Water fleas demonstrate rapid evolution in response to predation

July 14 (UPI) -- When faced with the threat of predation, animals adapt surprisingly fast.

According to a new study, water fleas can enact evolutionary changes within just two generations.


Scientists sequenced the genes of water flea generations spanning 20 years, identifying evolutionary changes before, during and after exposure to predators.

The sequencing data -- published Wednesday in the journal Nature Communications -- revealed the remarkable evolutionary power of standing genetic variation.

"Standing genetic variation is the genetic diversity that is at a given moment 'present' in the population," lead author Anurag Chaturvedi told UPI in an email.

"It does not need to come from immigrants -- it is just present in the population," said Chaturvedi, a bioscientist at the University of Birmingham in Britain.

The genetic variety present within a population represents that population's evolutionary potential. The more diversity, the better the odds of a population possessing the genetic tools for adaptation and survival.

Scientists were surprised by the water flea's ability to alter traits and behavior.

"Water fleas are exceptional models to understand evolution," study co-author Luisa Orsini, an associate professor at Birmingham, told UPI.

"They can reveal molecular pathways and functions altered by long-term perturbations of natural environments. Using functional similarities among species, we can learn if the same functions are altered in other species, including humans," Orsini said.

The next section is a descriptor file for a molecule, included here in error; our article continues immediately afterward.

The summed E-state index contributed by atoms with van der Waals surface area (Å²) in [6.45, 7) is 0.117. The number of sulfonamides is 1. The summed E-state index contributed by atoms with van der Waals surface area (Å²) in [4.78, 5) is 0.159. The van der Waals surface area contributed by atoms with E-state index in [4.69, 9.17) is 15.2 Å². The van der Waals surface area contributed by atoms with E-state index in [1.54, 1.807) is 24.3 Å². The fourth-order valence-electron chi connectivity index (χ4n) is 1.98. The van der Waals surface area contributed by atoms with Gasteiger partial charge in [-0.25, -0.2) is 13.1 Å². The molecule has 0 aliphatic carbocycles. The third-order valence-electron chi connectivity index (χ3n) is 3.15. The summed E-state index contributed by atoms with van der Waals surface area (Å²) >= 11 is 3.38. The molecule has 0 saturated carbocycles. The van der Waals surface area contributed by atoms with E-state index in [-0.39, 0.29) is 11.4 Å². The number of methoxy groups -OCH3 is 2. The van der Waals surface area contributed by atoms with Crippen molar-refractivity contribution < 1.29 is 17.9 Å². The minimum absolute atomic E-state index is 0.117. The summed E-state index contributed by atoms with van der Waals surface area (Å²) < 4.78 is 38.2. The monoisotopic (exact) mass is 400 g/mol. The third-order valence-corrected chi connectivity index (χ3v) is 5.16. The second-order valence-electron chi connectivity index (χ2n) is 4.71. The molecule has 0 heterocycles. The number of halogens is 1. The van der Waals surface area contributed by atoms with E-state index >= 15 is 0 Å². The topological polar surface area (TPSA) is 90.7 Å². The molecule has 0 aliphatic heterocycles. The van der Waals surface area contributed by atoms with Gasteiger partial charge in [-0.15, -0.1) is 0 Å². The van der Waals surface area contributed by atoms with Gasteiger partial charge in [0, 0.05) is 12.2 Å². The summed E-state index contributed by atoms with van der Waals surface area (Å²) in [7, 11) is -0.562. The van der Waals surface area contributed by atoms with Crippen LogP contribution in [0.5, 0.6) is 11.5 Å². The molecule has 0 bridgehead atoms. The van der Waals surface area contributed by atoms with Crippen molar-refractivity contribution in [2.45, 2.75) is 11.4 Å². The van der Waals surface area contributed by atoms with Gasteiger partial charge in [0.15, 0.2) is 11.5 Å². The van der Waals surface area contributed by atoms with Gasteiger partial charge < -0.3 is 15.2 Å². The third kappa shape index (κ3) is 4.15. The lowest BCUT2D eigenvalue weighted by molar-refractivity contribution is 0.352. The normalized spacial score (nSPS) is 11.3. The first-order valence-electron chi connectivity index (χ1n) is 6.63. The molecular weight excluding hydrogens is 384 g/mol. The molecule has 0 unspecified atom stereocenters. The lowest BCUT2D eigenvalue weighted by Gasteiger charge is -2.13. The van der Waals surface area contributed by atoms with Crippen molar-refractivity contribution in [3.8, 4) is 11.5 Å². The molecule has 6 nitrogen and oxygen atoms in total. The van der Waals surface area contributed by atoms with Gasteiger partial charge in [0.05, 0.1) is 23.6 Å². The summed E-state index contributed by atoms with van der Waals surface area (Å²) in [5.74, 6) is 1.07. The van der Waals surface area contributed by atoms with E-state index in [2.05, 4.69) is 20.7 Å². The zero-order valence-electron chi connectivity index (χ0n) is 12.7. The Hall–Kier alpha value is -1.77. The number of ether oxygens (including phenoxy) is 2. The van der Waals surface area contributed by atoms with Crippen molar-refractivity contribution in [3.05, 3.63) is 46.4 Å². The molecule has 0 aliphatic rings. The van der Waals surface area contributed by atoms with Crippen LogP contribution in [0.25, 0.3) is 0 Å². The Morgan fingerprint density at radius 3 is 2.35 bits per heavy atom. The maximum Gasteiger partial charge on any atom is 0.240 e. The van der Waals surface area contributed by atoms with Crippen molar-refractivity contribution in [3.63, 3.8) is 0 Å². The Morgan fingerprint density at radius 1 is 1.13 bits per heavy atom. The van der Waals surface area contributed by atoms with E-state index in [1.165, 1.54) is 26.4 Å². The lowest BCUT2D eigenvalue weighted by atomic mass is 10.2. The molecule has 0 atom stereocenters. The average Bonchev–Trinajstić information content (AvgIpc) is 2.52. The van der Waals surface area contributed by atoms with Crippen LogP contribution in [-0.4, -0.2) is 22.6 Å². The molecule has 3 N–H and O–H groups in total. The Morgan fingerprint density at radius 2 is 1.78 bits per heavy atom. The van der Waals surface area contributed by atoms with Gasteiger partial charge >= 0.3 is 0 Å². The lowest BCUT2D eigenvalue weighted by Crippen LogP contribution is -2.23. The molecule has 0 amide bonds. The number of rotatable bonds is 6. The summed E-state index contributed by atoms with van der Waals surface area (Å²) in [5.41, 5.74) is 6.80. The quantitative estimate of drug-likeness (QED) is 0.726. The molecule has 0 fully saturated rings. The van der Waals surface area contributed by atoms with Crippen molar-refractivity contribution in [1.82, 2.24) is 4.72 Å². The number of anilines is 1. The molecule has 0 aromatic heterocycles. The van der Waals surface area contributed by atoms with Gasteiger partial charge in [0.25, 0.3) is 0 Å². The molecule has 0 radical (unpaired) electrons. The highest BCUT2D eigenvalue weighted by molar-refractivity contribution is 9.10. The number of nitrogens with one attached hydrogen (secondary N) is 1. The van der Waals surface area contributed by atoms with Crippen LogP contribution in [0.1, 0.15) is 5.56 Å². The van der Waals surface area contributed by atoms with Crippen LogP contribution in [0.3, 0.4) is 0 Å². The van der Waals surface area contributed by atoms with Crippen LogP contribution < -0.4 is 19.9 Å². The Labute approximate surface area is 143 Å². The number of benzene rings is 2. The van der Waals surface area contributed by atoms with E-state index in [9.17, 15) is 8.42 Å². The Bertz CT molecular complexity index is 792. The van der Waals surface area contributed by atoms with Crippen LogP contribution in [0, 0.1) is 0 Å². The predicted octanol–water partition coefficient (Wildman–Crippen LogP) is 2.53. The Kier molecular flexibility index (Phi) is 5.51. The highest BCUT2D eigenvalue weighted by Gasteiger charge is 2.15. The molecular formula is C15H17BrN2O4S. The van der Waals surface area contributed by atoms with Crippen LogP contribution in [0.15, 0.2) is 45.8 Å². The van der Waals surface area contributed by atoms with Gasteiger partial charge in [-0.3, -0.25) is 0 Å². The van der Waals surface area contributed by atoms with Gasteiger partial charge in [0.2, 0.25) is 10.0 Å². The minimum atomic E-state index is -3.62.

Water fleas are unique in that they produce dormant stages, like the seeds of plants, that remain viable for decades, even centuries. These dormant stages allow scientists to travel backwards on the evolutionary timeline.

"Because sediment layers of lakes are layered, it allows one to hatch animals that lived in nature decades ago," Chaturvedi said. "Using this so-called 'resurrection ecology' approach, we can thus reconstruct evolution as it happened in nature."

For their experiments, Chaturvedi and company retrieved dormant water flea eggs from the sediment of a fish farm pond.

Scientists sourced eggs from several different sediment layers, revealing the population's genome before, during and after exposure to predation from fish.

Though sequencing data showed the water fleas used just 3 percent of their genome to engineer physiological changes -- 300 genes -- the findings suggest the population's standing genetic variation allowed for significant adaptability.

To see the population's genetic variety, researchers sequenced the genomes of water flea populations in nearby bodies of water. They found they could acquire the necessary genetic variety by randomly sampling just five clones from any one population.

"So all this variation that allows such rapid evolution requires only a few immigrants and not hundreds of years to 'accumulate,'" Chaturvedi said.


Genetic diversity isn't always so easy to come by, researchers say. Species must be able to maintain large populations to ensure that new populations have plenty of genetic variety to draw upon.

"From a conservation point of view, [the research] shows that one has to protect species at the regional level, as single populations are genetically diverse because they are colonized by animals that come from genetically diverse populations," Chaturvedi said.

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